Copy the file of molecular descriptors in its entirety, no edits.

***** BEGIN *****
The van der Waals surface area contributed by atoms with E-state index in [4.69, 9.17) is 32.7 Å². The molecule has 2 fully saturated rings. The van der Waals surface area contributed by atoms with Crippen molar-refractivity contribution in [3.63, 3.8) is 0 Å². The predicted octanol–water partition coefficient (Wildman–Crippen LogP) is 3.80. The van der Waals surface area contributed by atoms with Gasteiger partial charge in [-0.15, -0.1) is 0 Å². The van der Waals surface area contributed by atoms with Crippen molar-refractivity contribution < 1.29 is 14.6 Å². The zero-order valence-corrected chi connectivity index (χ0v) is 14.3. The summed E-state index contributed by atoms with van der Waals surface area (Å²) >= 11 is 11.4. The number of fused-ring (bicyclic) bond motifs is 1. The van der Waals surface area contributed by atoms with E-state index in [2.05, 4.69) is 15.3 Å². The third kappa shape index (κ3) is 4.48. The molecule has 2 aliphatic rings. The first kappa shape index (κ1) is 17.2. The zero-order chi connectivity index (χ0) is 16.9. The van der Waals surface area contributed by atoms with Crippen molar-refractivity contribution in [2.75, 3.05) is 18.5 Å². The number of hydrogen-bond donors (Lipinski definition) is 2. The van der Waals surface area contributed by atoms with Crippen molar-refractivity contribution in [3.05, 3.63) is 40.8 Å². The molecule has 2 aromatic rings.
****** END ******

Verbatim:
The van der Waals surface area contributed by atoms with E-state index in [4.69, 9.17) is 32.7 Å². The molecule has 2 fully saturated rings. The van der Waals surface area contributed by atoms with Crippen molar-refractivity contribution in [3.63, 3.8) is 0 Å². The predicted octanol–water partition coefficient (Wildman–Crippen LogP) is 3.80. The van der Waals surface area contributed by atoms with Gasteiger partial charge in [-0.15, -0.1) is 0 Å². The van der Waals surface area contributed by atoms with Crippen molar-refractivity contribution < 1.29 is 14.6 Å². The zero-order valence-corrected chi connectivity index (χ0v) is 14.3. The summed E-state index contributed by atoms with van der Waals surface area (Å²) >= 11 is 11.4. The number of fused-ring (bicyclic) bond motifs is 1. The van der Waals surface area contributed by atoms with E-state index in [2.05, 4.69) is 15.3 Å². The third kappa shape index (κ3) is 4.48. The molecule has 2 aliphatic rings. The first kappa shape index (κ1) is 17.2. The zero-order chi connectivity index (χ0) is 16.9. The van der Waals surface area contributed by atoms with Crippen molar-refractivity contribution in [2.75, 3.05) is 18.5 Å². The number of hydrogen-bond donors (Lipinski definition) is 2. The van der Waals surface area contributed by atoms with Crippen molar-refractivity contribution in [3.05, 3.63) is 40.8 Å². The molecule has 2 aromatic rings.